1) Say you need to direct your reader to an original source (perhaps a news article, another blog post or online article) that is serving as your prompt. Click on the title of the blog post or article to get its url. It will look like this: http://blog.lib.umn.edu/wlas0006/1001/2011/09/talking-about-minds.html. Copy this
Note that if you post just the blog url--for example, http://blog.lib.umn.edu/wlas0006/1001/--your reader will see the most recent posts, not necessarily the one on which you want to focus your reader's attention.
2) Next click on the Link button in the create entry screen, the one that looks like a little chain link. You are going to paste the url, the link address, here.
3) After pasting the url, the Create Entry screen will embed the url in the html code. It will look like this: ^a href="http://blog.lib.umn.edu/wlas0006/1001/2011/09/talking-about-minds.html"> There should be a little < before the initial a, but if I put that in, the code won't be visible to you. So I used a ^ as a proxy for <.
4) This seems formidable but don't panic! You have one last thing to do. You need to insert linking text to make the url link visible to your reader. Note the >< in the html code. The text goes there, like this: <[insert text]> .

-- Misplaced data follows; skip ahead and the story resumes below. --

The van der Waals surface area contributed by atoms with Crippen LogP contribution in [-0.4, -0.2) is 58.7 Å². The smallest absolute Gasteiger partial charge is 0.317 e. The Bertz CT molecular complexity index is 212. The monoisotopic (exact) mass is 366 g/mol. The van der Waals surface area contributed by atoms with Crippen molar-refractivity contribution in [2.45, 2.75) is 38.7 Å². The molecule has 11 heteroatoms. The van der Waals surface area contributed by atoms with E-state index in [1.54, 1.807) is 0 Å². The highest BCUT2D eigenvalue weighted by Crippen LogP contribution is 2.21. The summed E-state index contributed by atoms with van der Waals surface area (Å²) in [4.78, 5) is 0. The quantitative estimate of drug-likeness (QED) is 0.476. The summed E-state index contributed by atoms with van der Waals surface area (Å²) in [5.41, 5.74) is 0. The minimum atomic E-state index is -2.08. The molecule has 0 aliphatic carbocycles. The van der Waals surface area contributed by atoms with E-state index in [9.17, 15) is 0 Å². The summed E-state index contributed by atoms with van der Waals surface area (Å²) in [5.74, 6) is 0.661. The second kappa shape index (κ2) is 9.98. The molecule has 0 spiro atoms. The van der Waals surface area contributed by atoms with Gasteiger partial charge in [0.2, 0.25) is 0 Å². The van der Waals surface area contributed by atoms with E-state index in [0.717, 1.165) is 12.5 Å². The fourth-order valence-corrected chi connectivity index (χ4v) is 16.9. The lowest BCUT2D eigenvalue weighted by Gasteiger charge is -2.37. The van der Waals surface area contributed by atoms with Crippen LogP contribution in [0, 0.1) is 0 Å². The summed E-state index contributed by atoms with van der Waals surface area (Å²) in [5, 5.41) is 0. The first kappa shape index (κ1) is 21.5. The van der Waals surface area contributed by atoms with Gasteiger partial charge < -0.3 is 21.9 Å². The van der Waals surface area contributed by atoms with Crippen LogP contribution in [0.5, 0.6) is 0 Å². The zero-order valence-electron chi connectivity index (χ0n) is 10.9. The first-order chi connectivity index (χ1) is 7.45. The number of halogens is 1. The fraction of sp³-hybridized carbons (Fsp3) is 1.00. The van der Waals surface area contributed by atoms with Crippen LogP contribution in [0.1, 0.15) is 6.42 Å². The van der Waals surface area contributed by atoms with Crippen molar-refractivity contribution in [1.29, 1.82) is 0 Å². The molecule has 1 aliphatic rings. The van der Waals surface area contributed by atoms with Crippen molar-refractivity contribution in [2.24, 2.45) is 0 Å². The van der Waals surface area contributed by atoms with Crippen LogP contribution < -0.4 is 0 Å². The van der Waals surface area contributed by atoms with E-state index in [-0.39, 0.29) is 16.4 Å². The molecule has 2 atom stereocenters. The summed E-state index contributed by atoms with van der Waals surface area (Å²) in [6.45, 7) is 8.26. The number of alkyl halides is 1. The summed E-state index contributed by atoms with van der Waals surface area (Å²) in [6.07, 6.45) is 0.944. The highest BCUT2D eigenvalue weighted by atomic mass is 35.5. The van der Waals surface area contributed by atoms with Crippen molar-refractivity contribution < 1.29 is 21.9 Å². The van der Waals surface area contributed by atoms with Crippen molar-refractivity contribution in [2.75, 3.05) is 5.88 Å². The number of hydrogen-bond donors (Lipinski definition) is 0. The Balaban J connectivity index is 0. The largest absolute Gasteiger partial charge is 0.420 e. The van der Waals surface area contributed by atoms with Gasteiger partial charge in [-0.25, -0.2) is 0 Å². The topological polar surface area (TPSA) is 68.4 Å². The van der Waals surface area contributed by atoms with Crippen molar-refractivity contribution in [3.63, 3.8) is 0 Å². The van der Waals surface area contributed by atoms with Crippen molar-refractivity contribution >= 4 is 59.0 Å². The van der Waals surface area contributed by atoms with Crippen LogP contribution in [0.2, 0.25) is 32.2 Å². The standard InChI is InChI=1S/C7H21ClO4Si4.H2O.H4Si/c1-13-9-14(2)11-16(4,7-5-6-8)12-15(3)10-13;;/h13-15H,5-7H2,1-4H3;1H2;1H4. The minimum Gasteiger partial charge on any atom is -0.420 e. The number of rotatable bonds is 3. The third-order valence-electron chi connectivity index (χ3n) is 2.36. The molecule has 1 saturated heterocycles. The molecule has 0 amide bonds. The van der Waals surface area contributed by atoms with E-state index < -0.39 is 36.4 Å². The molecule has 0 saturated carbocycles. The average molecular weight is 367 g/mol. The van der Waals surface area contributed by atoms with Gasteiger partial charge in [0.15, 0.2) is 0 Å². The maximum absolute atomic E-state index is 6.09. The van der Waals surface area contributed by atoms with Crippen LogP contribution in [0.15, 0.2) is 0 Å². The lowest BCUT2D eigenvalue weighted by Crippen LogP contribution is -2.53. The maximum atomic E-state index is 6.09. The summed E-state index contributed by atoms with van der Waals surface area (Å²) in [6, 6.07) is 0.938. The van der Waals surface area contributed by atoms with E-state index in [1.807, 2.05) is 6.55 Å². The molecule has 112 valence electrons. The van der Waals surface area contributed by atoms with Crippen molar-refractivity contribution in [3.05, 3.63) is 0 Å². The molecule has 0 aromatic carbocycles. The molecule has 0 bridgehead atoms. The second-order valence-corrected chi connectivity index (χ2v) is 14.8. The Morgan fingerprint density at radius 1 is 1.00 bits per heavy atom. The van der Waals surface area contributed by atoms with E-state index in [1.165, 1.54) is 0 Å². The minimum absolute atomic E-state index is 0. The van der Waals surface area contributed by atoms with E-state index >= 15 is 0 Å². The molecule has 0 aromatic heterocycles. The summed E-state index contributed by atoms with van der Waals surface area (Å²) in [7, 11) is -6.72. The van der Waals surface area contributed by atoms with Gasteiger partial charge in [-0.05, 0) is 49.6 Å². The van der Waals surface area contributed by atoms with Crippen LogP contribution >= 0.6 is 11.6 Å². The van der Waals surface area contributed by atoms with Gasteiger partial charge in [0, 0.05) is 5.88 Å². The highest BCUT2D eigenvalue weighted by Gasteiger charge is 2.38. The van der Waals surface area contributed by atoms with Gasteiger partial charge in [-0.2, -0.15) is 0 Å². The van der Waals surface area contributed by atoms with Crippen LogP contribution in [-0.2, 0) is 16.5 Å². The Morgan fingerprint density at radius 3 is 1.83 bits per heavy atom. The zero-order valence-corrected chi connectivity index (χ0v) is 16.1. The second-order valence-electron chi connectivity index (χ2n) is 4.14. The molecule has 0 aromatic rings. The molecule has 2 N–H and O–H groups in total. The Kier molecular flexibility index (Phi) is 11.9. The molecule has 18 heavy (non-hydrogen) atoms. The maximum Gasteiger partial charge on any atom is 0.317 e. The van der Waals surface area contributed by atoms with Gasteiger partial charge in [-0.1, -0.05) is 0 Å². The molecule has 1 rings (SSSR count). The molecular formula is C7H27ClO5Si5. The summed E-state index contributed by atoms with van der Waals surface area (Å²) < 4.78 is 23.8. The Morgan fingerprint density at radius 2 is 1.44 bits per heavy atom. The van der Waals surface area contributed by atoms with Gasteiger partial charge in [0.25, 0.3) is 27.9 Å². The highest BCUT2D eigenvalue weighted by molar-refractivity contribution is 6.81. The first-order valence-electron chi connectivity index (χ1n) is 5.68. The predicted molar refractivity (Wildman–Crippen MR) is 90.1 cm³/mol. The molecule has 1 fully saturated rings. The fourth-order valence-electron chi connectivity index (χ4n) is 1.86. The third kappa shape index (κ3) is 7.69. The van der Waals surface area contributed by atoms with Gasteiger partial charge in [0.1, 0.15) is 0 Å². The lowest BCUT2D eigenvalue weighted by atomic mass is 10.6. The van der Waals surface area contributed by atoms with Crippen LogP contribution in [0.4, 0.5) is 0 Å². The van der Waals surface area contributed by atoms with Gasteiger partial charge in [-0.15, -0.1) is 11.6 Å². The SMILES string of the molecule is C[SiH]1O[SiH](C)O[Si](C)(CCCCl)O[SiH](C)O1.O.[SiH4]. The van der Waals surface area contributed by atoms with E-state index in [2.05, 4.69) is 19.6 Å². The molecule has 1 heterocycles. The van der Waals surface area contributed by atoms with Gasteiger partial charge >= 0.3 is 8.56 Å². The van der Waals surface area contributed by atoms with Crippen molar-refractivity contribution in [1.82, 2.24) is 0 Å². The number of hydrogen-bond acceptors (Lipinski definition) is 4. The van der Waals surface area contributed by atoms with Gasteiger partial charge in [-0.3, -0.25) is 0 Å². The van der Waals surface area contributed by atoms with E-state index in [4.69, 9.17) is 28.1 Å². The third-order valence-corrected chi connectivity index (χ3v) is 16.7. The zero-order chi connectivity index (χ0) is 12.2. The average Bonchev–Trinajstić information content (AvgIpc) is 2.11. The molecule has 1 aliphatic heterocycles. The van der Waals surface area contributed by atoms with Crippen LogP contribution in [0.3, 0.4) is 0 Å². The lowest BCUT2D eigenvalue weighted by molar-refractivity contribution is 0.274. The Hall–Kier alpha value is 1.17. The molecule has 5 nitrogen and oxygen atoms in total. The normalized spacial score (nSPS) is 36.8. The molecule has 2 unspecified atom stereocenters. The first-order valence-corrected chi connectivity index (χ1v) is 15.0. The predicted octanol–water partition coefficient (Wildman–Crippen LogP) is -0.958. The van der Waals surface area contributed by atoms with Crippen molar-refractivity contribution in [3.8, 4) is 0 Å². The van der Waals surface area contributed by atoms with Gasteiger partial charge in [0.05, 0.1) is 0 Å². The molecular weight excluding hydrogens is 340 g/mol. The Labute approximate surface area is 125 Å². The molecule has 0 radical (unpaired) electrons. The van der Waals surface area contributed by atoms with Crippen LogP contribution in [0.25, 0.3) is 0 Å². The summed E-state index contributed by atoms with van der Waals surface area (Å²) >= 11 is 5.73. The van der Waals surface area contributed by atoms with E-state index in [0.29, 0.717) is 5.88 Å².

For example, you want to comment , "I found this cartoon very droll. Sometimes I do feel that blog posts are like incessant, pointless barking." You need to cite the cartoon, and the obvious place to do that is to make the link text "this cartoon."
What you do is this:
You write, "I found" then you insert the link. Then you insert the text, THIS CARTOON, between the >< as directed above. Your entry will now read "I found ^a href="http://blog.lib.umn.edu/wlas0006/1001/2011/09/talking-about-minds.html">THIS CARTOON /a> very droll. etc". (again, ^ = <.) What your reader will see is: "I found THIS CARTOON very droll. etc"
Not too hard!